#Angels lost first-round picks each of last two years for Pujols, Hamilton. Will not do same with Jimenez, Santana, etc.

    — Ken Rosenthal (@Ken_Rosenthal) December 10, 2013

    Jimenez's recent years of inconsistency deter anybody from taking him seriously as a long-term option. He might be best served accepting a one-year pillow contract, then testing free agency again next offseason. 

Brandon Phillips (Cincinnati Reds)

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    Kirk Irwin/Getty Images

    Brandon Phillips rubbed some Cincinnati Reds folks the wrong way this past summer in an interview with Justin Williams of Cincinnati Magazine. He gave off the impression of being ungrateful for a six-year, $72.5 million contract extension.

    Jon Fay of the Cincinnati Enquirer cited to those comments and the Reds' interest in then-free-agent middle infielder Alexander Guerrero as indications that Phillips could be dealt.

    However, even with few superior second basemen available, there have been numerous red flags influencing potential trade partners.

    Phillips deteriorated down the stretch in 2013 and posted a .706 OPS overall, his worst ever as a major league regular. Entering his age-33 campaign, there's concern that he'll continue trending in a negative direction.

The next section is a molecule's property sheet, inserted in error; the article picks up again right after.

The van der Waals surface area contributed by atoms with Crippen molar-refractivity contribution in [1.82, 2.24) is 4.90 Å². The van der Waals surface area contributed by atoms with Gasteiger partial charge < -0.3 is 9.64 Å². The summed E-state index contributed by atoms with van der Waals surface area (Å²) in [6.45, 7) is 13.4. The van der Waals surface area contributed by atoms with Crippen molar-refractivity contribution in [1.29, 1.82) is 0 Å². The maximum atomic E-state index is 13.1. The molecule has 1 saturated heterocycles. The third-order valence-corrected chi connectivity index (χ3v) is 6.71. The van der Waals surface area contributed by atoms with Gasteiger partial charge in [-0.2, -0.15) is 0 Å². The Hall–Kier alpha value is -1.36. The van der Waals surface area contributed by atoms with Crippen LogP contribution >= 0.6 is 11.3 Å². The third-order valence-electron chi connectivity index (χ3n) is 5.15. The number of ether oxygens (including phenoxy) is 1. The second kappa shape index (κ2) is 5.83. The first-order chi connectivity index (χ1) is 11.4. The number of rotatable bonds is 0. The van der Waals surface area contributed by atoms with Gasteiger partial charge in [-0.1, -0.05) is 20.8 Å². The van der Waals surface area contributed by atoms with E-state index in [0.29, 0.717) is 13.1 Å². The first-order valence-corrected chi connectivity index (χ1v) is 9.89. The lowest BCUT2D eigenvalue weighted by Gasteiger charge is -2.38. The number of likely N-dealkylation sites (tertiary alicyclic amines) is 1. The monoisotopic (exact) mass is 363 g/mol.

The Gold Glover still has four years and $50 million to go on that aforementioned extension, while Omar Infante, a slightly younger player coming off a superior season, is likely seeking less than that in free agency. Per Buster Olney, he wants at least $8 million per year, but there's plenty of wiggle room between that and Phillips' average annual value of $12.5 million.

    Jon Heyman tweets that the Reds' inability to move him "dims their chances" of re-signing Shin-Soo Choo.

Kendrys Morales (Free Agent)

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    Jason Miller/Getty Images

    Kendrys Morales' market was a concern from the get-go.

    Merely two days after the Seattle Mariners' 2013 season ended, Buster Olney predicted that he'd have difficulty finding employment during the offseason:

    If Zduriencik follows through & gives a $14m qualifying offer to Kendrys Morales, it'll crush Morales's free agency, because of draft comp.

    — Buster Olney (@Buster_ESPN) October 2, 2013

    One month after formally declining that guaranteed eight-figure salary, his outlook is depressingly bleak.

    Here's what an executive told ESPN's Jayson Stark leading into the winter meetings:

    "He's in trouble," said one AL exec. And one NL executive made it clear how much he agreed -- by picking March 20 as Morales' signing date, unless the Mariners strike out on the other bats they're chasing and bring him back. "I think he has all the makings," the exec said, "of this year's Kyle Lohse."